30Mar10:39 amEST

The Deflationary Circus Left Town

One way to think about the current debate between inflation versus deflationistas is in terms of which side is currently fighting the dominant trend. While it is true that rates have generally been trending much lower for four decades, it is also true that commodities have distinguished themselves from most tech and growth stocks in recent quarters by continuing to trend higher off the March 2020 lows (with some commodities not bottoming until many months after that) while we know tech/growth suffered anywhere from standard corrections (AAPL MSFT TSLA) to devastating bear markets, even crashes in some cases. 

And, yet, when we view a name like US Steel, below on its quarterly chart, it reminds us an awful lot of the RIG quarterly we viewed yesterday insofar as both recognizable commodity names barely scratching the surface of breaking out of multi-year bear markets. 

Deflaitonistas will argue that these RIG and X long-term charts simply reinforce long-term bear markets for commodities, and that these rallies are mere drops in the pond before the long-term bear claws come out again.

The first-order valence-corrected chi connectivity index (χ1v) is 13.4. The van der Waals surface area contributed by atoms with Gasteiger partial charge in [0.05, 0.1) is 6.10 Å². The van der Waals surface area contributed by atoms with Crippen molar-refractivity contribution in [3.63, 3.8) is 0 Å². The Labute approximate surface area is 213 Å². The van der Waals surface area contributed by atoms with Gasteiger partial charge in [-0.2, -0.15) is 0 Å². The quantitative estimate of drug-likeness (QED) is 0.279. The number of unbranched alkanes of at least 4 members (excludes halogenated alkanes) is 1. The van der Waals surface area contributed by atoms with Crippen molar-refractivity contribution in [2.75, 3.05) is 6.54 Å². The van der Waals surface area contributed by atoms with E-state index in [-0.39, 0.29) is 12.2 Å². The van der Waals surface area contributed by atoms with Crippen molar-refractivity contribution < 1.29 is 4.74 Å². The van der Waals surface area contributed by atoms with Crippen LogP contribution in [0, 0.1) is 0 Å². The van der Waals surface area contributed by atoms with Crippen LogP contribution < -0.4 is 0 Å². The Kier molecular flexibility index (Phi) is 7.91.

But that argument ignores the sticky high inflation we are seeing, with a Fed obviously way behind the curve amid negative real rates. The RH CEO conference call last night reinforced the idea of sticky high inflation. True, this could eventually crush demand and lead to lower prices, as basic economics dictates. 

However, before we arrive at that point the crucial issue for us as speculator is whether commodities become the sort of freight train momentum long plays that tech and meme stocks have previously been. If so, then a name like X could retest prior 2008 all-time highs before this is all over. I know that sounds like a monstrous move, gauging the chart below.

So you will have to judge for yourself if the deflationistas have this one right after missing out on inflation in the first place. The reality is that we have yet to reach the carpooling, then widespread hoarding phases of inflation (it is not pleasant) for gas and food alike. In other words, despite the wishful thinking for inflation to suddenly recede, and random anecdotal bits, alongside the occasional dip in rates, the deflationary circus has already left town. 

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